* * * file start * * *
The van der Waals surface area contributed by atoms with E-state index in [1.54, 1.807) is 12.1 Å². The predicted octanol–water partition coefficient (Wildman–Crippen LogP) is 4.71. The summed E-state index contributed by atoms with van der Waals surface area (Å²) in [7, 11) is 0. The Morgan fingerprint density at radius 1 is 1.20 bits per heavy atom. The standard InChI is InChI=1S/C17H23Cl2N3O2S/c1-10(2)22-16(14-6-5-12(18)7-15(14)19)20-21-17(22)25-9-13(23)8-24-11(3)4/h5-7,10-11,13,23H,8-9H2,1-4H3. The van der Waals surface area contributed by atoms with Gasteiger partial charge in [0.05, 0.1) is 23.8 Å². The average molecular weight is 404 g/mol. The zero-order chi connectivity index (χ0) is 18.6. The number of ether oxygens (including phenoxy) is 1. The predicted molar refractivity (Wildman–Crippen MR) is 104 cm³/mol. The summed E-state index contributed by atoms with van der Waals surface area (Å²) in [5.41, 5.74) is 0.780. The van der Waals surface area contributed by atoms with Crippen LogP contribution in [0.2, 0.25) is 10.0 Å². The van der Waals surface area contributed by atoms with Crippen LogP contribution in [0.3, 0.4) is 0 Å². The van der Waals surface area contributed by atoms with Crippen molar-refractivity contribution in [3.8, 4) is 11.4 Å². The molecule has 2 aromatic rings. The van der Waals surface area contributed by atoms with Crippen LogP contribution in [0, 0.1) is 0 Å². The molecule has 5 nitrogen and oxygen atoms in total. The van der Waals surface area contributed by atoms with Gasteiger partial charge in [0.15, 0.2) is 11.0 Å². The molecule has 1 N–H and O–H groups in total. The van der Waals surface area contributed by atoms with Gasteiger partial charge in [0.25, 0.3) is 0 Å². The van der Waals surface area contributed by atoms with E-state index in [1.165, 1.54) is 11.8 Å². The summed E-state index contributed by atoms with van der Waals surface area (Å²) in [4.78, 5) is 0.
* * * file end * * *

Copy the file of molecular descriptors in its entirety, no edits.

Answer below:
The van der Waals surface area contributed by atoms with E-state index in [1.54, 1.807) is 12.1 Å². The predicted octanol–water partition coefficient (Wildman–Crippen LogP) is 4.71. The summed E-state index contributed by atoms with van der Waals surface area (Å²) in [7, 11) is 0. The Morgan fingerprint density at radius 1 is 1.20 bits per heavy atom. The standard InChI is InChI=1S/C17H23Cl2N3O2S/c1-10(2)22-16(14-6-5-12(18)7-15(14)19)20-21-17(22)25-9-13(23)8-24-11(3)4/h5-7,10-11,13,23H,8-9H2,1-4H3. The van der Waals surface area contributed by atoms with Gasteiger partial charge in [0.05, 0.1) is 23.8 Å². The average molecular weight is 404 g/mol. The zero-order chi connectivity index (χ0) is 18.6. The number of ether oxygens (including phenoxy) is 1. The predicted molar refractivity (Wildman–Crippen MR) is 104 cm³/mol. The summed E-state index contributed by atoms with van der Waals surface area (Å²) in [5.41, 5.74) is 0.780. The van der Waals surface area contributed by atoms with Crippen LogP contribution in [0.2, 0.25) is 10.0 Å². The van der Waals surface area contributed by atoms with Crippen LogP contribution in [0.3, 0.4) is 0 Å². The van der Waals surface area contributed by atoms with Crippen molar-refractivity contribution in [3.8, 4) is 11.4 Å². The molecule has 2 aromatic rings. The van der Waals surface area contributed by atoms with Crippen LogP contribution in [0, 0.1) is 0 Å². The molecule has 5 nitrogen and oxygen atoms in total. The van der Waals surface area contributed by atoms with Gasteiger partial charge in [0.15, 0.2) is 11.0 Å². The molecule has 1 N–H and O–H groups in total. The van der Waals surface area contributed by atoms with Gasteiger partial charge in [0.25, 0.3) is 0 Å². The van der Waals surface area contributed by atoms with E-state index in [1.165, 1.54) is 11.8 Å². The summed E-state index contributed by atoms with van der Waals surface area (Å²) in [4.78, 5) is 0.